If you're looking for a modern, comfortable lifestyle, consider staying in La Paz. This neighborhood is full of expats and has a downtown Miami vibe. For a moment, we almost forgot that we were in Mexico. Think fancy cars, big gyms, palm tree-lined streets, and ritzy bars and restaurants.
Where to eat/drink:
Puebla is a popular tourist destination among Mexicans due to its food. Mole poblano, tacos arabe, and chiles en nogada are said to have originated here. Unfortunately, we weren't able to try these famous dishes because we struggled to find vegetarian versions. We did, however, indulge in cheese enchiladas topped with tres moles one evening. Each of the three moles have a different color and taste. In general, we found that the food in Puebla was a bit more pricey than its neighboring Mexico City.
El Viejo Rosario - If you're looking for a cheap meal, this is the place. The restaurant is a massive space with about 50 tables, which creates a weird vibe, but the food was pretty good. The upstairs has a bit of a better feeling to it, so ask to sit up there. I think we spent about 60 MXN ($3 USD) each for a big plate of food.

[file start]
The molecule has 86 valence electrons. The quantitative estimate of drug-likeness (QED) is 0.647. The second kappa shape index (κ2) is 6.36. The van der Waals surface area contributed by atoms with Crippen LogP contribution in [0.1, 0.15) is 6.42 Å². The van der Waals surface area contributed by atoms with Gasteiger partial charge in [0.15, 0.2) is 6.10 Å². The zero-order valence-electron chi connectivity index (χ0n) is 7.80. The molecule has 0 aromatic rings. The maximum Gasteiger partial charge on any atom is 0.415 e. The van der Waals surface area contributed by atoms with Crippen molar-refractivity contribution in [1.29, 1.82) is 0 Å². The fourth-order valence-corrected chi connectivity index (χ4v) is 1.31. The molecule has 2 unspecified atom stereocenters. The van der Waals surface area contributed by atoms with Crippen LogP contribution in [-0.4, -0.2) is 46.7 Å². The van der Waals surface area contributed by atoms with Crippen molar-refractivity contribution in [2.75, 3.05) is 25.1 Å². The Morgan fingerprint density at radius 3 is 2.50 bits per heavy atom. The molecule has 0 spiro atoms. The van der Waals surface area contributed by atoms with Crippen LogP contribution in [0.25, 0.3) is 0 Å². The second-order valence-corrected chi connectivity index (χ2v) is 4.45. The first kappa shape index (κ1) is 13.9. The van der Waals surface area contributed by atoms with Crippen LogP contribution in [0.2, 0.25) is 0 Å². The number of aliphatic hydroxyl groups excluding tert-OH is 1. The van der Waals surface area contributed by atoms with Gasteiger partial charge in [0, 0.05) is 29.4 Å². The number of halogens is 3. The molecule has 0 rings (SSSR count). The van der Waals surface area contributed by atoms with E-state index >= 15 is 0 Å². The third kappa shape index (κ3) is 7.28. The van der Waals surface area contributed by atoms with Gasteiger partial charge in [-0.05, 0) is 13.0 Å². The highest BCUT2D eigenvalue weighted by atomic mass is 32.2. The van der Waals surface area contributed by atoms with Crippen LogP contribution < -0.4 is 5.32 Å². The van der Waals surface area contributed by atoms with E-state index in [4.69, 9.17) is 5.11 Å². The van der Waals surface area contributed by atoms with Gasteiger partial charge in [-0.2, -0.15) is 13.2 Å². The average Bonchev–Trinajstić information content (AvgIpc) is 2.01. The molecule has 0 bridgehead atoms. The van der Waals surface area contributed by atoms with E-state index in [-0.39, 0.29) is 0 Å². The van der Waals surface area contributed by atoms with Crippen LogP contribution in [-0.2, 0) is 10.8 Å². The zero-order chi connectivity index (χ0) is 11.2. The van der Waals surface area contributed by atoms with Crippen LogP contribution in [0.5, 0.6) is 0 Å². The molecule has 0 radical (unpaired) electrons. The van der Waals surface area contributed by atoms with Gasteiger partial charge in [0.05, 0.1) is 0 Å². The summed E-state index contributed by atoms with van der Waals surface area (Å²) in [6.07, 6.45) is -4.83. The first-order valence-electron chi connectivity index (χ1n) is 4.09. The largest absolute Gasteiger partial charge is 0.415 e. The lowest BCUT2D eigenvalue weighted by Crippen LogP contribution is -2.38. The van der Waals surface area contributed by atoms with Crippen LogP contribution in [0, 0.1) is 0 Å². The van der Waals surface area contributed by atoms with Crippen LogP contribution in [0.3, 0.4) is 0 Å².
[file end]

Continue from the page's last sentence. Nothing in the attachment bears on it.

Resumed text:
Hormiga Negra - Our favorite place for a drink after dinner is somewhat of a secret. This bar is tricky to find, but makes for some good laughs once you find it. The cocktails are crafted with so much love and care, and we loved everything we tried. Definitely recommend this spot.
Casa de Sal - The best way to save money at lunch (around 2:00 PM) and eat a lot of food is to order the menú del día. This comes with unlimited agua fresca, a bread basket, a starter like soup or rice/pasta/beans, and a main course of cheese enchiladas, eggs, extra tortillas, and a dessert. The lady running Casa de Sal is the sweetest and accommodated our vegetarian diet. Guys, we almost had to be rolled out of here! The best part: it only cost us $60 MXN ($3 USD) each.
La Casa de Frida - If you visit Cholula, try this festive restaurant. It's a buffet-style restaurant, so come hungry! This would've been a much better experience had we eaten meat. The options were a bit limited for us, but the chef cooked us huevos sin jamón, cheese quesadillas, and chilaquiles. The restaurant was lively, busy, and even had some musicians at the entrance. The buffet cost us $125 MXN ($6.50 USD) each.